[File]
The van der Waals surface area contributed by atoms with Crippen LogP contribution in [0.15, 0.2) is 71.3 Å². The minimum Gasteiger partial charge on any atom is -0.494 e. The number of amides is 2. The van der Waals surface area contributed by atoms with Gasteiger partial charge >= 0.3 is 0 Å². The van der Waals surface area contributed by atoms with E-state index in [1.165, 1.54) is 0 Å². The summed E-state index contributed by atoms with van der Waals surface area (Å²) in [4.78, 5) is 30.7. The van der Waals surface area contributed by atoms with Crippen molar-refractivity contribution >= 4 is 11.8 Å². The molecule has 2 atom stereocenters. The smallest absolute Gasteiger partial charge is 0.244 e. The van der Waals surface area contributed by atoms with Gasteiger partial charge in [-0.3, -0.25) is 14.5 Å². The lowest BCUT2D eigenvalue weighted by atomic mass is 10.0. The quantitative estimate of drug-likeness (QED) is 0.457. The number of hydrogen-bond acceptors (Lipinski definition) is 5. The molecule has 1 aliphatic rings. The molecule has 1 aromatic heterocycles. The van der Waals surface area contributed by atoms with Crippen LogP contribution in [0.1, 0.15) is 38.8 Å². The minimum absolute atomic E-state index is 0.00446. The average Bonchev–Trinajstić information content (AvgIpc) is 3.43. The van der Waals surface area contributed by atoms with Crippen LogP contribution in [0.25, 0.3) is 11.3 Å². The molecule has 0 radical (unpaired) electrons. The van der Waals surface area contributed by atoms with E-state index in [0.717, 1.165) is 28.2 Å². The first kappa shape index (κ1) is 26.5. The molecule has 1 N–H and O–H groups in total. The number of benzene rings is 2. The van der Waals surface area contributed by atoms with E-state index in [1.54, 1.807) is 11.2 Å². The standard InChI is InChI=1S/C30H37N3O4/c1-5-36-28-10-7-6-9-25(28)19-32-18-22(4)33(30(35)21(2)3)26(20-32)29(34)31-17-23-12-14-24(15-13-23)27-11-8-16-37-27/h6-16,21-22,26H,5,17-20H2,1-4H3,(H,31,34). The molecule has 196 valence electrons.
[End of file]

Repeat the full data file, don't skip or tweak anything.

The van der Waals surface area contributed by atoms with Crippen LogP contribution in [0.15, 0.2) is 71.3 Å². The minimum Gasteiger partial charge on any atom is -0.494 e. The number of amides is 2. The van der Waals surface area contributed by atoms with Gasteiger partial charge >= 0.3 is 0 Å². The van der Waals surface area contributed by atoms with E-state index in [1.165, 1.54) is 0 Å². The summed E-state index contributed by atoms with van der Waals surface area (Å²) in [4.78, 5) is 30.7. The van der Waals surface area contributed by atoms with Crippen molar-refractivity contribution >= 4 is 11.8 Å². The molecule has 2 atom stereocenters. The smallest absolute Gasteiger partial charge is 0.244 e. The van der Waals surface area contributed by atoms with Gasteiger partial charge in [-0.3, -0.25) is 14.5 Å². The lowest BCUT2D eigenvalue weighted by atomic mass is 10.0. The quantitative estimate of drug-likeness (QED) is 0.457. The number of hydrogen-bond acceptors (Lipinski definition) is 5. The molecule has 1 aliphatic rings. The molecule has 1 aromatic heterocycles. The van der Waals surface area contributed by atoms with Crippen LogP contribution in [0.1, 0.15) is 38.8 Å². The minimum absolute atomic E-state index is 0.00446. The average Bonchev–Trinajstić information content (AvgIpc) is 3.43. The van der Waals surface area contributed by atoms with Crippen LogP contribution in [0.25, 0.3) is 11.3 Å². The molecule has 0 radical (unpaired) electrons. The van der Waals surface area contributed by atoms with E-state index in [0.717, 1.165) is 28.2 Å². The first kappa shape index (κ1) is 26.5. The molecule has 1 N–H and O–H groups in total. The number of benzene rings is 2. The van der Waals surface area contributed by atoms with E-state index in [1.54, 1.807) is 11.2 Å². The standard InChI is InChI=1S/C30H37N3O4/c1-5-36-28-10-7-6-9-25(28)19-32-18-22(4)33(30(35)21(2)3)26(20-32)29(34)31-17-23-12-14-24(15-13-23)27-11-8-16-37-27/h6-16,21-22,26H,5,17-20H2,1-4H3,(H,31,34). The molecule has 196 valence electrons.